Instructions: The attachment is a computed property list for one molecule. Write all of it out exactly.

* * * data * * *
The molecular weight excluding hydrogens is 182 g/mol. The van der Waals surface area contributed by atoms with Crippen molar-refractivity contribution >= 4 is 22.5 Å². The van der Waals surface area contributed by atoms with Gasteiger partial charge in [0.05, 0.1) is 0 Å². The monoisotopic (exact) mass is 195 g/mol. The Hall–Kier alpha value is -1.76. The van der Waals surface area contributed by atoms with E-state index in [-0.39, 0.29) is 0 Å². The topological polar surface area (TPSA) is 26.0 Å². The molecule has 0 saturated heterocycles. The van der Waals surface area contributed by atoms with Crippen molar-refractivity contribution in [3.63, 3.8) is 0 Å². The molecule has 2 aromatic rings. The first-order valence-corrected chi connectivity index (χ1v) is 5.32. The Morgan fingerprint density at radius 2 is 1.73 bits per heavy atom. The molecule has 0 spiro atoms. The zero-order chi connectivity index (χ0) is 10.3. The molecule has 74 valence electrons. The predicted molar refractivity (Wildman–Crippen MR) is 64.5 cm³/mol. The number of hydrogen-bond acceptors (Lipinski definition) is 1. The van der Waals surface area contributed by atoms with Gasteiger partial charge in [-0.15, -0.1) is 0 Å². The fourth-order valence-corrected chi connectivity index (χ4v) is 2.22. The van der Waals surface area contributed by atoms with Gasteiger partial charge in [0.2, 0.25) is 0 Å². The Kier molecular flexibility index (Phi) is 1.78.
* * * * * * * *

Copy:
The molecular weight excluding hydrogens is 182 g/mol. The van der Waals surface area contributed by atoms with Crippen molar-refractivity contribution >= 4 is 22.5 Å². The van der Waals surface area contributed by atoms with Gasteiger partial charge in [0.05, 0.1) is 0 Å². The monoisotopic (exact) mass is 195 g/mol. The Hall–Kier alpha value is -1.76. The van der Waals surface area contributed by atoms with E-state index in [-0.39, 0.29) is 0 Å². The topological polar surface area (TPSA) is 26.0 Å². The molecule has 0 saturated heterocycles. The van der Waals surface area contributed by atoms with Crippen molar-refractivity contribution in [3.63, 3.8) is 0 Å². The molecule has 2 aromatic rings. The first-order valence-corrected chi connectivity index (χ1v) is 5.32. The Morgan fingerprint density at radius 2 is 1.73 bits per heavy atom. The molecule has 0 spiro atoms. The zero-order chi connectivity index (χ0) is 10.3. The molecule has 74 valence electrons. The predicted molar refractivity (Wildman–Crippen MR) is 64.5 cm³/mol. The number of hydrogen-bond acceptors (Lipinski definition) is 1. The van der Waals surface area contributed by atoms with Gasteiger partial charge in [-0.15, -0.1) is 0 Å². The fourth-order valence-corrected chi connectivity index (χ4v) is 2.22. The van der Waals surface area contributed by atoms with Gasteiger partial charge in [0.2, 0.25) is 0 Å². The Kier molecular flexibility index (Phi) is 1.78.